When Inland Port Greer was opened in 2013 the goal for the amount of activity the port would produce was lofty, but S.C. Ports Authority President and CEO Jim Newsome said he was optimistic.
The goal of S.C. Ports Authority officials was to have 100,000 rail moves of cargo per year by 2018. In 2016, the third year of the port’s Upstate operation, SCPA recorded 103,635 rail moves — or moving one container to and from rail to the port — in one year.
“Like with any new concept, it took a while to get it on the radar of global shipping companies,” Newsome said. “Now, I think it is pretty well accepted and part of the conversation on how container freight moves in the Southeast.”
One company that relies heavily on Inland Port Greer is BMW Manufacturing Co.
Located just south of the Inland Port, BMW Manufacturing moves materials and vehicles out of the port to the tune of about 100 containers per day over a five-day week, according to Alfred Haas, department manager for material, transportation control and delivery assurance.
“We couldn’t really live without it,” Haas said. “Everything works really well and the Inland Port gives us stability with both incoming goods and outgoing goods.”
BMW is moving its freight from Inland Port Greer to facilities in Russia, Thailand, Brazil, India, Egypt, Malaysia and Indonesia. Containers have components of various X models exclusively produced at Plant Spartanburg.
Haas said the volume from BMW Manufacturing is expected to grow in the coming years. Next year, the new X7 model will be added to the production line at Plant Spartanburg. Haas said the company’s usage of the port could increase marginally in the beginning.
“We are expecting additional export volume by 2019 where we will be shipping parts, not car kits, to Cape Town, South Africa, for the BMW X3,” Haas said. “We are also starting production in China and we will ship parts to there from the Inland Port.”
BMW brings in approximately 50 containers for import per day, mostly engines and transmissions for the X models.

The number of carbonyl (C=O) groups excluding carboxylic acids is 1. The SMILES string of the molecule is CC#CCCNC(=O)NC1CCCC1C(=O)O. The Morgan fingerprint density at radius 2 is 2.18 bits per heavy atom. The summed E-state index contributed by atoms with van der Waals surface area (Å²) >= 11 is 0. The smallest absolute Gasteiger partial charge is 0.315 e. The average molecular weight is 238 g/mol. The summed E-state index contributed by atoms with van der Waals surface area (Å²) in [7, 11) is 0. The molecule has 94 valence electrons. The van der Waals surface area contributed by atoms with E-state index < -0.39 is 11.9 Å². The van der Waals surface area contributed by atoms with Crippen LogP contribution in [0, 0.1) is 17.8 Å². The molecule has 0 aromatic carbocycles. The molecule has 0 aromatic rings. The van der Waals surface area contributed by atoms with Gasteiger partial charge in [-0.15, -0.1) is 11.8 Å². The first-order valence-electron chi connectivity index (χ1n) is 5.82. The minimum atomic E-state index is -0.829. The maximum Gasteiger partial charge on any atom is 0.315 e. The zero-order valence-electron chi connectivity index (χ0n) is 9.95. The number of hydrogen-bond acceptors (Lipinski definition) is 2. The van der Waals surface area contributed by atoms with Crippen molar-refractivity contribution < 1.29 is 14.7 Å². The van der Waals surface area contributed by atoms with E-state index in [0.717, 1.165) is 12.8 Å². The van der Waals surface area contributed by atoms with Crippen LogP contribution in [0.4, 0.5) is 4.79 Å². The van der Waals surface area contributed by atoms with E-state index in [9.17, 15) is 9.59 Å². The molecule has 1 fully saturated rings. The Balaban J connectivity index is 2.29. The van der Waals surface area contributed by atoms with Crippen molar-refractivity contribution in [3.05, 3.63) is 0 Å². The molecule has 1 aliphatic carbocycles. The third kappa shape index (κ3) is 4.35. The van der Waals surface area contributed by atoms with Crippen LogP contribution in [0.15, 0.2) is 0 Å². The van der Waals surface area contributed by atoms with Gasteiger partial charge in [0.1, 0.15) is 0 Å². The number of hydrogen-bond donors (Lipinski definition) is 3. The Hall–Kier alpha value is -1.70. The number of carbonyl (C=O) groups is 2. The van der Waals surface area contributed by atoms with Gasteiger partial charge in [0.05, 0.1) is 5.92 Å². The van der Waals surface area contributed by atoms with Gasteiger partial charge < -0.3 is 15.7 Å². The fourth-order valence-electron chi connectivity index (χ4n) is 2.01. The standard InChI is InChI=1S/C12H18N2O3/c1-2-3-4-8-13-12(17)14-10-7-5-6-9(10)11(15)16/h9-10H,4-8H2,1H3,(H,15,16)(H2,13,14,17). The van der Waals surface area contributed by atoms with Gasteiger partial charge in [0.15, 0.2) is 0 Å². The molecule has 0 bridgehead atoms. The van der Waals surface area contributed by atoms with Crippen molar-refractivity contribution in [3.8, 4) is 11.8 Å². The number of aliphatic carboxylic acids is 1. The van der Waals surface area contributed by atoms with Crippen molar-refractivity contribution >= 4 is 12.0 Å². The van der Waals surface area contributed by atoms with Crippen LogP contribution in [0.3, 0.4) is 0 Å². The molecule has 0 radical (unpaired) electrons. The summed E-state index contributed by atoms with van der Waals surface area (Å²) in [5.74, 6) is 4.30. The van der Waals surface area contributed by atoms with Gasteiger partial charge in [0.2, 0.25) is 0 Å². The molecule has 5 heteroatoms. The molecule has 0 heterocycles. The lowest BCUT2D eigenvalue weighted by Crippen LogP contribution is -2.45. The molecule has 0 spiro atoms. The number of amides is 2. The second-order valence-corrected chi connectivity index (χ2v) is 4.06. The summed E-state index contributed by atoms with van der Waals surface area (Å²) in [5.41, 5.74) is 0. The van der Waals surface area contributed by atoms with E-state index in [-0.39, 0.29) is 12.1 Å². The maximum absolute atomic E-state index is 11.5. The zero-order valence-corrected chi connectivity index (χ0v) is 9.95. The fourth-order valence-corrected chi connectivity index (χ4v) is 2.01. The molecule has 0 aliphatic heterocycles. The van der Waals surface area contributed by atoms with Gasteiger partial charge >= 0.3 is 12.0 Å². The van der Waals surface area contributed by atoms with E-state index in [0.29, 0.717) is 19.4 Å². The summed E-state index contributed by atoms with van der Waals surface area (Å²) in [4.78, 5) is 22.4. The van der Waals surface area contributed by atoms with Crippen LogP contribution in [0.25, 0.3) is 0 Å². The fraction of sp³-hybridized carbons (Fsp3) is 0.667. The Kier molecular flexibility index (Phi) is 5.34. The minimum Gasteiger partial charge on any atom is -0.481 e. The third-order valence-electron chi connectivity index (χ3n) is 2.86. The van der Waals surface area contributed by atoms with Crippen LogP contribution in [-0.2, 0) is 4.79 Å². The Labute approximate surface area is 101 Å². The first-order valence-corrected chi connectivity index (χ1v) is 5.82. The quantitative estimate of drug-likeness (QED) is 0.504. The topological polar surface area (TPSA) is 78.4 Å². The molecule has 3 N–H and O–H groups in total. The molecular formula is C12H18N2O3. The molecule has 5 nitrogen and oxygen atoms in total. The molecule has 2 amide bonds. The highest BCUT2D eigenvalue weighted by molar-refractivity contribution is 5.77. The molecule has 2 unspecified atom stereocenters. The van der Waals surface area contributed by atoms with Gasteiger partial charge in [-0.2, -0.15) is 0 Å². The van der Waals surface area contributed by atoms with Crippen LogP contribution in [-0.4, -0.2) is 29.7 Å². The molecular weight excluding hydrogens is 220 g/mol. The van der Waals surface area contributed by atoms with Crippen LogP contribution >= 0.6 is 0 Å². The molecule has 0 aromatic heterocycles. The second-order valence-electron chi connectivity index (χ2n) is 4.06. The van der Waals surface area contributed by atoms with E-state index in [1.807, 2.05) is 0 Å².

Benefitting indirectly from Inland Port Greer is Bosch Rexroth. The company specializes in hydraulics and drives. Mike McCormick, vice president of Bosch’s Fountain Inn facility, said the company’s customers will utilize Inland Port Greer to export products. Bosch ships in and out of the Port of Charleston because of the way its products are packaged but would use the Inland Port if circumstances changed.
“Clearly, it’s the right way to go,” McCormick said. “If we changed the way we consolidate our freight, it would work for us.”
Kingsport, Tenn.-based Eastman Chemical Co. uses Inland Port Greer to move product faster, according to Newsome.
The company was transporting its product to the Port of Charleston or Port of Savannah, which meant only one truck move per day because of the distance between the ports and Kingsport. After the opening of Inland Port Greer, Newsome said the company doubles the amount it can transport because it cut travel time by more than half.
Inland Port Greer is also being used as a test case for the SCPA as it constructs its second inland port at Dillon. Newsome said the $45 million Dillon facility will focus more on retail, with Harbor Freight Tools as a primary customer.
“I think you would call Greer a proof of concept,” Newsome said. “The fact that we have gone through the process of starting up Greer helps us hit the ground running in Dillon.”
In the coming years, Newsome said growth at Inland Port Greer could come with more distribution centers. Newsome said the SCPA may also look at those businesses who didn’t initially think they could use the port and explain why the port could be beneficial.
“Obviously, it’s not going to have the growth it has experienced so far. It is going to be a more normalized growth,” Newsome said. “We feel the facility itself has more through-put capacity and we believe we can densify the facility. It is all grounded operations and we have room to grow.”o grow.”
2017 Rail moves at Inland Port Greer
Month Rail moves